Background:Infertility is a major public health and social problem in human reproduction that is known as a multifactorial complex disorder. Genetic background and mutations and single nucleotide polymorphisms (SNPs) on the genes involved in sperm development are the important causes of male infertility.
Objectives:In this study, we evaluated the association of AURKC gene polymorphism (rs58264281) and idiopathic male infertility in the Iranian Azeri population.
Methods:This study was performed among 100 men with idiopathic infertility (case group) and 100 healthy men with successful fertility (control group) from East Azerbaijan, Iran. Genomic DNA extraction was carried out from peripheral blood samples by the proteinase K method. Genotype analysis was conducted by the tetra-primer amplification refractory mutation system-polymerase chain reaction (Tetra-ARMS PCR). SPSS version 21 was used for the analysis of the obtained data.
Results:We observed that the CA and AA genotypes were significantly increased in patients with infertility as compared to healthy controls. Our results demonstrated that the mutant allele of AURKC gene polymorphism (rs58264281) was a significant risk factor in male infertility.
Conclusions:We suggested a significant correlation between the AURKC gene rs58264281 polymorphism and male infertility in the Iranian Azeri population. However, further studies are required among other ethnicities, races, and geographic areas with larger sample sizes.
Infertility is a critical reproduction problem with social consequences. Male infertility factors include a high proportion of all infertility cases that may be observed along with female infertility factors or alone (1, 2). Male infertility is a complex problem that can occur due to environmental and genetic/epigenetic factors (3, 4). Idiopathic male infertility includes approximately 40% of all male infertility cases that may be associated with genetic and genomic factors (5, 6). In recent years, several single nucleotide polymorphisms (SNPs) in the genes involved in sperm development have been identified that can increase the risk of male infertility (7, 8).
The AURKC gene is a major cause of monomorphic teratozoospermia (macrozoospermia), which is known as macrocephalic multiflagellar spermatozoa syndrome (9). This disorder is commonly associated with oligozoospermia and characterized by large-headed and multiflagellar spermatozoa (6). The AURKC gene encodes the third member of the Aurora subfamily of serine/threonine protein kinases and is commonly expressed in the testis. Evidence suggests that the AURKC protein plays an essential role in the production of euploid gametes through the control of microtubule-kinetochore attachment and verifying the bi-orientation of tensions preceding chromosome segregation (10, 11). Moreover, the AURKC protein participates in the spindle assembly checkpoint (SAC) that inhibits the production of aneuploid cells in mitosis and incorrect microtubule segregation in meiosis, which reduces chromosomally abnormal gametes (12, 13). Previous studies have reported that several mutations and SNPs in the AURKC gene cause defects in the function of encoded proteins, which are associated with male infertility (14, 15).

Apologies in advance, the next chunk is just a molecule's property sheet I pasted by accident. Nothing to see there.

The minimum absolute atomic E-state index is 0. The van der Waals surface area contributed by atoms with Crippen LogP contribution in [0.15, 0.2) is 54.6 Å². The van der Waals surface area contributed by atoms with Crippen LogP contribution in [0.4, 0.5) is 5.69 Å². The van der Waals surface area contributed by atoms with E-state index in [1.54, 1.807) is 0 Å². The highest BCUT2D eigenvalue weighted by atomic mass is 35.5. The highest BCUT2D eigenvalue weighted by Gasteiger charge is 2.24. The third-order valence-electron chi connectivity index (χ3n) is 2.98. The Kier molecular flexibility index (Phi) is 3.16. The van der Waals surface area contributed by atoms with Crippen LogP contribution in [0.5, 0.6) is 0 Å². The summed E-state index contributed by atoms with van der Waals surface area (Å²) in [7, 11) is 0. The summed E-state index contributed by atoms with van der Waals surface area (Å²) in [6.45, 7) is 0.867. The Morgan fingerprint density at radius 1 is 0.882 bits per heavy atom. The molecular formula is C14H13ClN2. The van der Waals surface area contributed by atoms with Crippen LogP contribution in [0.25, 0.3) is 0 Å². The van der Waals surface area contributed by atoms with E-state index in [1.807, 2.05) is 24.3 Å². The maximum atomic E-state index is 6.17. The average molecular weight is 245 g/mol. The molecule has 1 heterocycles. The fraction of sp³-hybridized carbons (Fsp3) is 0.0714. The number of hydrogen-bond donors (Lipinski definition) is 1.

So far, numerous studies have investigated the association of the AURKA gene polymorphisms and male infertility in various populations. However, the reported results by these studies are very inconsistent. This is the first attempt to evaluate the association of the AURKC gene polymorphism (rs58264281) and idiopathic male infertility in the Iranian Azeri population.
3.1. Study Subjects
This case-control study was conducted among 100 infertile men (25 - 50 years old) with idiopathic azoospermia and oligospermia as the case group and 100 healthy men (age and ethnic matched and genetically unrelated) with previous successful reproduction as the control group. The participants were from Azerbaijan, Iran, and were referred to the Department of Infertility, Valiasr Hospital, Tabriz, Iran. In the case group, the patients with cryptorchidism, hypogonadotropic, hypogonadism, orchitis, ejaculatory duct obstruction, microdeletions on Y chromosome, and abnormal karyotype were excluded from the study. We recorded the demographic characteristics of all the patients and healthy controls by questionnaires and interviews (Table 1). All the patients and healthy controls were first informed of the study objectives and then signed a consent form. The present study was approved by the Ethics Committee of Islamic Azad University, North Tehran Branch, Tehran, Iran (code of ethics: IR.IAU.TNB.REC.1399.030).